Setting the values of an independent variable in an experiment to see whether the value of another variable is affected
Experimental group
A group of participants in an experiment, the members of which are exposed to a particular value of the independent variable, which has been manipulated by the researcher
Control Group
A comparison group used in an experiment, the members of which are exposed to the naturally occurring or zero value of the independent variable
Independent Variable
The variable that is manipulated in an experiment as a means of determining cause-and-effect relations
Dependent variable
The variable that is measured in an experiment
Nominal Fallacy
The false belief that one has explained the causes of a phenomenon by identifying and naming it; for example, believing that one has explained lazy behaviour by attributing it to "laziness"
Operational Definition
The definition of a variable in terms of the operations the researcher performs to measure or manipulate it
The degree to which the operation definition of a variable accurately reflects the variable it is designed to measure or manipulate
Confounding of variables
Inadvertent simultaneous manipulation of more than one variable. The result of an experiment involving this permit no valid conclusions about cause and effect
A systematic variation of conditions in an experiment, such as the order of presentation of stimuli, so that different participants encounter them in different orders; prevents confounding of independent variables with time-dependent processes such as habituation or fatigue
The repeatability of a measurement; the likelihood that if the measurement was made again it would yield the same value
Interrater reliability
The degree to which two or more independent observers agree in their ratings of another organism's behaviour
Random Assignment
Procedure in which each participant has an equally likely chance of being assigned to any of the conditions or groups of an experiment
An inert substance that cannot be distinguished in appearance from a real medication; used as the control substance in a single blind or double blind experiment
Single-Blind Study
An experiment in which the researcher but not the participant knows the value of the independent variable
Double-Blind Study
An experiment in which neither the participant not the researcher knows the value of the independent variable
A systematic selection of participants in groups in an experiment or (more often) a correlational study to ensure that the mean values of important participant variables of the group are similar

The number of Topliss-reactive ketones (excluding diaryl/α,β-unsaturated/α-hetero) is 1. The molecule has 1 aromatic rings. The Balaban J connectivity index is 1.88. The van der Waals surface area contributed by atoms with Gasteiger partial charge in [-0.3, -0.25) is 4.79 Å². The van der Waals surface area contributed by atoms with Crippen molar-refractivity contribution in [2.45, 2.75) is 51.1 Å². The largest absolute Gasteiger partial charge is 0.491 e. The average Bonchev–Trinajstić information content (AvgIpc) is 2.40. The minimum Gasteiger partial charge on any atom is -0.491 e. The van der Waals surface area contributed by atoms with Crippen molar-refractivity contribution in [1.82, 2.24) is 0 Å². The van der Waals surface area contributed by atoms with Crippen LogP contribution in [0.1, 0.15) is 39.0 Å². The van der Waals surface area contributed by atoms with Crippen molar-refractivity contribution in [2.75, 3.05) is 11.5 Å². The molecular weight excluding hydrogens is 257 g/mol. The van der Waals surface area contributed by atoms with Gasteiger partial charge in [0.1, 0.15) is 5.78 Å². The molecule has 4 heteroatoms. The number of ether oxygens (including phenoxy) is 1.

A selection of elements from a larger population - for example, a group of participants selected to participate in an experiment
The conclusion that the results obtained from a sample apply also to the population from which the sample was taken
Informed Consent
Agreement to participate in an experiment after being informed about the nature of the research and any possible risks and benefits
Privacy of participants and non-disclosure of their participation in a research project
Full disclosure to research participants of the nature and purpose of a research project after its completion
Cross-cultural psychology
A branch of psychology that studies the effects of culture on behaviour
descriptive statistics
Mathematical procedures for organizing collections of data, such as determining the mean, the median, the range, the variance, and the correlation coefficient
measure of central tendency
A statistical measure used to characterize the value of items in a sample of numbers
A measure of central tendency; the sum of a group of values divided by their number; the arithemic average
A measure of central tendency; the midpoint of a group of values arranged numberically
measure of variability
A statistical measure used to characterize the dispersion in values of items in a sample of numbers
The difference between the highest score and the lowest score of a sample
Standard Deviation
A statistic that expresses the variability of a measurement; square root of the average of the squared deviations from the mean
A graph of items that have two values; one value is plotted against the horizontal axis and the other against the vertical axis
Correlational Coefficient
A measurement of the degree to which two variables are related
statistical Significance
The likeliness that an observed relation of difference between two variable really exists rather than is due to chance factors
Inferential Statistics
Mathematical procedures for determining whether relations of differences between sample are statistically signficance